Writing this out of spontaneity, ergo, this – or just me writing this alone – won’t make sense (because I can’t deal with my senses every time).
One of the things I do for work is to release an article that the nation could pray for. I am not a very good writer (good thing someone edits it before it goes out) but at the very least of doing what I do, I learn. For April issue, I wasn’t able to submit the article for editing / releasing due to constraints of time – my handling of time. I know. I got to be alert next time.
So now, I’m gonna release what I tried to write here (just to satisfy my effort). Perks of having a blogsite.
The Divergent: North Korea
Like in any other country’s history, Korea was once invaded, influenced and fought over by its large neighbouring countries. Since the end of World War II, North and South Korea has been divided. Unlike South, North Korea (NoKor) remained a secretive society – an isolated country with which the people’s needs were not thoroughly met – yet sparked outrage with the rest of the nation because of its space programs and nuclear ambitions.
In its most recent nuclear-armed venture (April 16), NoKor rocket launched its widely-criticised plan to put a satellite into orbit that could impact Australia, Indonesia and the Philippines. The launch marked the centenary of the birth of state’s founder, Kim Il-Sung. UN countries insisted that the move of NoKor breached its agreement with the United States, under which it agreed to suspend its uranium enrichment programmes and missile test in return for US food aid. It also set off alarm bells across the Philippine region in which President Aquino called for US help to monitor the rocket.
The NoKor satellite launch that was hailed as moment of national pride ended in failure. The rocket flew for just a few minutes covering a little over 100km and disintegrated over the Yellow Sea, earning the North Koreans embarrassment as well as condemnation from a host of nations that deemed it a cover test of missile technology.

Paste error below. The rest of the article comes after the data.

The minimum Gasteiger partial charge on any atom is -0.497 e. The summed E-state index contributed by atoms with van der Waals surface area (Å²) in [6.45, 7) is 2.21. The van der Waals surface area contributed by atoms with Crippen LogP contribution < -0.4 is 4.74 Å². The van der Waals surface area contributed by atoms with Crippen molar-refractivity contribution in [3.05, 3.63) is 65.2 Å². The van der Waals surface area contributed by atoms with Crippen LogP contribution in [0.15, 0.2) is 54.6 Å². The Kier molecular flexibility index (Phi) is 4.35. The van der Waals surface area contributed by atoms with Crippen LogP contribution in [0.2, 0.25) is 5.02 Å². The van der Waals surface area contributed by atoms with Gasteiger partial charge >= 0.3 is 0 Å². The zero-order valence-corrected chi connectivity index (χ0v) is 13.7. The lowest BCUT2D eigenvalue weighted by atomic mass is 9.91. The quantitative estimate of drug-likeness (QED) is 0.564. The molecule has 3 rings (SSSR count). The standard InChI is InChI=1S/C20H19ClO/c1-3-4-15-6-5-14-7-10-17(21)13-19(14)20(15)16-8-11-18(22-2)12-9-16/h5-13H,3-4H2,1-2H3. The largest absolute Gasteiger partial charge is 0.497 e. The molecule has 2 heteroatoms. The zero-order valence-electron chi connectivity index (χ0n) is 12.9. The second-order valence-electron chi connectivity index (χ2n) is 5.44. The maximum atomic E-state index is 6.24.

Despite the failure of its attempted missile launch, North Korea’s provocative action still threatens national security, violates international law and contravenes its own recent commitments to the United Nations Security Council.
- Kim Jong-un, North Korea’s present leader; that, unlike his father and grandfather, he will no longer enforce any nuclear programs and ambitions of their country and focus on fulfilling the needs of their people instead.
- United Nations Security Council; that it could protect the countries belonging in it from the countries that could only bring confusion, tension and conflict.
- The Aquino administration; that it would continue to do what it needs to do to protect the country and its people from national and local threats.
Voltaire Tuvera Gazmin
Secretary, Department of National Defense
Voltaire Gazmin is the 35th Secretary of the Department of National Defence, being appointed by the President on June 30, 2010.
Even at an early age, his performance was seen brilliant, serving as a young soldier and leading various intelligence unit of the Philippine Army. He became instrumental at the time when he was a part of the Presidential Security Group who defended the government of President Corazon Aquino from seven coup d’etat attempts during her regime.
The Secretary was one of the most honoured officers in the Philippine Army. In recognition to his outstanding military service, he was also made Ambassador of the Philippines to Cambodia from 2002 to 2004. His discipline and upright demeanour earned him the respect of his peers and his military co-officers.
- The Secretary; that he would be given wisdom and knowledge on the decisions he should do and the things he might overlook which concerns the relationship of Philippines and other countries.
- The military; that they would cooperate to the Department of National Defence in giving its best aid to protect the state from the countries that could threaten Philippine security.